The second of two Lehigh County townships is officially on board with a plan to spend a half-million dollars on an emergency command post vehicle they would share.

Upper Macungie Township supervisors voted unanimously Thursday night to endorse the plan that was approved by neighboring South Whitehall Township's board of commissioners 24 hours earlier.

The townships will use different methods to pay their respective shares for the high-tech vehicle with meeting room for 12 to 14.

South Whitehall's portion will cost each taxpayer $4.73 this year and $6.76 each of the next four years, if no other funding is secured from state, federal or private sources.

Upper Macungie supervisors decided to pay the township's portion from the Local Services Tax fund, so that no property taxes would be used.

Supervisors vice chairman Samir Ashmar said $50,000 has already been allocated from the fund in the 2013 budget, and another $200,000 would be drawn from it to cover Upper Macungie's contribution over the next four years.

The fund currently has a balance of $1.6 million, and is expected to grow by another $500,000 by the end of the year, said Ashmar.

The money in the fund comes from the $1 a week tax collected from the paychecks of people who work in the township, explained supervisor Kathy A. Rader. The levy used to be known as the occupational privilege tax, she noted.

Earlier in the meeting, the supervisors listened to a 15-minute presentation by South Whitehall emergency management director Jim Kelly laying out the need for such a vehicle and why the two townships should cooperate in getting one.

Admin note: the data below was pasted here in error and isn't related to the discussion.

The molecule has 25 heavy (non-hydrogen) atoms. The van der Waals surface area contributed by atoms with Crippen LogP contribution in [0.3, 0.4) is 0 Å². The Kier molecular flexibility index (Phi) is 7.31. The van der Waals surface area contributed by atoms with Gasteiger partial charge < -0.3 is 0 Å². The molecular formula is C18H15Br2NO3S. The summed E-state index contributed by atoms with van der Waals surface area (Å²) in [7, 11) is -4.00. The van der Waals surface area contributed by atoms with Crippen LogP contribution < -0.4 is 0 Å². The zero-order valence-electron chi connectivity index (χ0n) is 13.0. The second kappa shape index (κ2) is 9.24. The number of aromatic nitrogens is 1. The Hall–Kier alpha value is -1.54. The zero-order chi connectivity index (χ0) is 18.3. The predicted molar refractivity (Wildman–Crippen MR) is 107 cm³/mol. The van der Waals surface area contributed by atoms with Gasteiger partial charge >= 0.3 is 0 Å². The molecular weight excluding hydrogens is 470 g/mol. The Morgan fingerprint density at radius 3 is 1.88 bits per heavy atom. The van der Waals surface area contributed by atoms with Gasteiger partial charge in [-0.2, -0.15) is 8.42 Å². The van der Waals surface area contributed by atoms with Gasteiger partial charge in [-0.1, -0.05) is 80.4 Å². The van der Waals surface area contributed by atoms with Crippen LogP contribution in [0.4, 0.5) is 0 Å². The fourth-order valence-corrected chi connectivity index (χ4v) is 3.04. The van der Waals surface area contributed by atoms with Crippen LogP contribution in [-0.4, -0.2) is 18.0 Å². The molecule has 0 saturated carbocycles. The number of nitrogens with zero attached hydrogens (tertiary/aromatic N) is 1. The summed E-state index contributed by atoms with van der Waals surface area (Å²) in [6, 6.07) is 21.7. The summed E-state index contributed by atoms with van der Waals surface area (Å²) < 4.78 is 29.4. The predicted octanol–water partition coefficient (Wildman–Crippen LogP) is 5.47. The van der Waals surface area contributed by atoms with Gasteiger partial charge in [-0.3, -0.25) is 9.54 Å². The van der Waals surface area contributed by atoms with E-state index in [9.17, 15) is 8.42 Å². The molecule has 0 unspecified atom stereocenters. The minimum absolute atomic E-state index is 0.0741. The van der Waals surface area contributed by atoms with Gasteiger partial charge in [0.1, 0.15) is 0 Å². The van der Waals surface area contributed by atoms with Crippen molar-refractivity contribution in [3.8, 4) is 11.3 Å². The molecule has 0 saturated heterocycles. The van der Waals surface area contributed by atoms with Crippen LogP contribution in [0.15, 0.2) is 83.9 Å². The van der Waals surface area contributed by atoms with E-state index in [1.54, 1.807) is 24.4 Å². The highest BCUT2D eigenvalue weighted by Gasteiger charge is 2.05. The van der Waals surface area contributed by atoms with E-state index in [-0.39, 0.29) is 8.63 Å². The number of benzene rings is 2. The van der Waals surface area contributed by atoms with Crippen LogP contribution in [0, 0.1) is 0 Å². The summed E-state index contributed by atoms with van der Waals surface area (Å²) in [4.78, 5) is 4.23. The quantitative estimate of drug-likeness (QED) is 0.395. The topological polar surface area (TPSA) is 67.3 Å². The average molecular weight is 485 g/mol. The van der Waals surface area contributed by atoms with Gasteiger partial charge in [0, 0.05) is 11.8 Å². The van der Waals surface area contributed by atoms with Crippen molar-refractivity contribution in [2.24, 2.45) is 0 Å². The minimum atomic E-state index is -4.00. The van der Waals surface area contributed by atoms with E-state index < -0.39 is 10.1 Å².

Kelly noted the similarities in the populations of the two municipalities, and said the vehicle could be used during large-scale weather emergencies, major fires and other sizable threats to public safety, as well as to handle events where large numbers of people gather, including those at Dorney Park and Parkland High School.

Kelly said he and his counterpart in Upper Macungie, Grant Grim, would try to get local corporations to contribute to the cost of the vehicle.

He said that two years ago, when the plan to buy the vehicle was first floated, corporations indicated they would pony up $10,000 to $15,000 a year. "But they wanted to see a commitment from the townships before they were willing to commit," he said.

Kelly pegged the annual cost to run and maintain the command post vehicle at $5,700, which the townships would split 50-50.

He added that the Cetronia Ambulance Squad has offered to keep the vehicle at its command center for free.

After the meeting, Ashmar said if all goes well, he expects the emergency command post vehicle to go into operation by the beginning of 2015.